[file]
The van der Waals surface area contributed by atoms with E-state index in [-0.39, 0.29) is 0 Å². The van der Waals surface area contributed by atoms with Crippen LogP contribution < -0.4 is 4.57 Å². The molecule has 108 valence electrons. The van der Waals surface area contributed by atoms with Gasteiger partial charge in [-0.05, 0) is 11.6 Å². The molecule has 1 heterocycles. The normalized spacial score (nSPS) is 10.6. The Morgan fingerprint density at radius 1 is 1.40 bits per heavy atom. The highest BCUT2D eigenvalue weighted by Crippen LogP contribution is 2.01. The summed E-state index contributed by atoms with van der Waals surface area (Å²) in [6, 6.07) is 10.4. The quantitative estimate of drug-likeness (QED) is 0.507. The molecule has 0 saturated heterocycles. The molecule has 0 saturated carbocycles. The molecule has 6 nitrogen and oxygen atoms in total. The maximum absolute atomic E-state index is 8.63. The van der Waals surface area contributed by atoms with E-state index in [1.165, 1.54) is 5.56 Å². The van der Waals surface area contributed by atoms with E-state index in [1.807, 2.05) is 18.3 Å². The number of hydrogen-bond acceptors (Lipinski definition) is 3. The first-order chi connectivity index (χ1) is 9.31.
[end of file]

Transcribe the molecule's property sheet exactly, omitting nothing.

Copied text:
The van der Waals surface area contributed by atoms with E-state index in [-0.39, 0.29) is 0 Å². The van der Waals surface area contributed by atoms with Crippen LogP contribution < -0.4 is 4.57 Å². The molecule has 108 valence electrons. The van der Waals surface area contributed by atoms with Gasteiger partial charge in [-0.05, 0) is 11.6 Å². The molecule has 1 heterocycles. The normalized spacial score (nSPS) is 10.6. The Morgan fingerprint density at radius 1 is 1.40 bits per heavy atom. The highest BCUT2D eigenvalue weighted by Crippen LogP contribution is 2.01. The summed E-state index contributed by atoms with van der Waals surface area (Å²) in [6, 6.07) is 10.4. The quantitative estimate of drug-likeness (QED) is 0.507. The molecule has 0 saturated heterocycles. The molecule has 0 saturated carbocycles. The molecule has 6 nitrogen and oxygen atoms in total. The maximum absolute atomic E-state index is 8.63. The van der Waals surface area contributed by atoms with E-state index in [1.165, 1.54) is 5.56 Å². The van der Waals surface area contributed by atoms with E-state index in [1.807, 2.05) is 18.3 Å². The number of hydrogen-bond acceptors (Lipinski definition) is 3. The first-order chi connectivity index (χ1) is 9.31.